Overtime and wage disputes come in all different forms. You often hear it called "wage theft". These types of issues can be very complex and require a skilled attorney with a great deal of knowledge to solve them.
Governing and Standards
Wage and overtime disputes are governed by the Fair Labor Standard Act. This act governs the rules surrounding issues such as minimum wage, overtime pay, and child labor standards. The U.S. Department of Labor has created an entire division designated to governing issues surrounding wage, work hours and overtime.
The division is called WHD, the Wage and Hour Division. The WHD oversees and enforces the Fair Labor Standard Act as it pertains to private employees, federal employees as well as state and local government employees. (It is important to note that special rules do apply to state and government agencies involving things such as fire protection and law enforcement.)
Wage disputes often arise out of issues concerning wage standards. States are allowed to set their own minimum wage standards so long as those standards provide no less protection than the national standard. Effective January 1, 2017, Florida's minimum wage rate will increase from $8.05 per hour to $8.10 per hour. (i.e. those who are covered and who are nonexempt) are entitled to minimum wage. Thus, states are not allowed to pay a worker any less than the national minimum wage of $7.25 per hour, but companies can pay a worker more than that.
When faced with an issue that involves an overtime and wage dispute, our attorneys will first do the necessary research to determine how it is you are covered under this act. For instance, all employees of certain enterprises with workers engaged in things like interstate commerce or the production of goods are covered by the FLSA. Moreover, domestic workers, day workers, housekeepers and chauffeurs may also be covered under the act.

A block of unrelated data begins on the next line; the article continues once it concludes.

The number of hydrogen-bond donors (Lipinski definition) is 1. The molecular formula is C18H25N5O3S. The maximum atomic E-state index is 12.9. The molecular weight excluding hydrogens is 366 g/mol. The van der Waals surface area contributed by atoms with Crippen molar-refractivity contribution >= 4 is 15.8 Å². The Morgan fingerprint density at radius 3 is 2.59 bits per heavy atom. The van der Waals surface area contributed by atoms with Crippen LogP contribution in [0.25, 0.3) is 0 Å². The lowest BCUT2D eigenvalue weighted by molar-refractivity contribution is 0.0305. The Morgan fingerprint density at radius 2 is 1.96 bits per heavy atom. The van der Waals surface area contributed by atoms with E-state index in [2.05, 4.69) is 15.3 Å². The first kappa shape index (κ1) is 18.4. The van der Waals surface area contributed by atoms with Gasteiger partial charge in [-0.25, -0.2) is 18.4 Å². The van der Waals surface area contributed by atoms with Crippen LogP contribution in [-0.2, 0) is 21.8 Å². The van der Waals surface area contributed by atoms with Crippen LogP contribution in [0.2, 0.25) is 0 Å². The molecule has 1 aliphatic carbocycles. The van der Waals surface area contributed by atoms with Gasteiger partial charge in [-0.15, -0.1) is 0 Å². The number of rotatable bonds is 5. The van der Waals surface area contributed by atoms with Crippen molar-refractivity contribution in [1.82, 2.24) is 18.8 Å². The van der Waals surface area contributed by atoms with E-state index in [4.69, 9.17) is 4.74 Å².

Determining Overtime Pay
As with wage standards, states are allowed to set their own requirements for overtime pay so long as those requirements provide no less protection than the national standard. Florida currently does not have any laws that govern payment of overtime. Thus, federal overtime laws would apply to a Florida employee having an overtime dispute.
Under the FLSA, workers should receive overtime pay for hours worked in excess of the standard 40 hours. Overtime is typically calculated at a rate of at least one and one-half times the employee’s regular rate of pay for each hour worked in excess of 40. Computation example is provided in the chart below:
Worker paid @ national min. wage
Total hours worked during the week = 43 hours
40 hours x $7.25 = $290.00
3 hours x $10.87 = $32.61
Worker paid @ Florida min. wage
Total hours worked during the week = 43
40 hours x $8.10 = $324.00
3 hours x $12.15 = $36.45
If an employer fails to pay an employee accurately, a common remedy would be to order an employer to make up the difference of what was paid versus what should have been paid. A two year statute of limitations applies to back wage recovery. Where there was a willful violation, a three year statute of limitations applies.
Wage and overtime disputes can be extremely complex. We believe that everyone deserves to be fairly compensated for the work that they do. If you or someone you know has a wage and/or overtime dispute let us help you. You can call us at (386)777-7777 or fill out our online contact form below for a free case evaluation.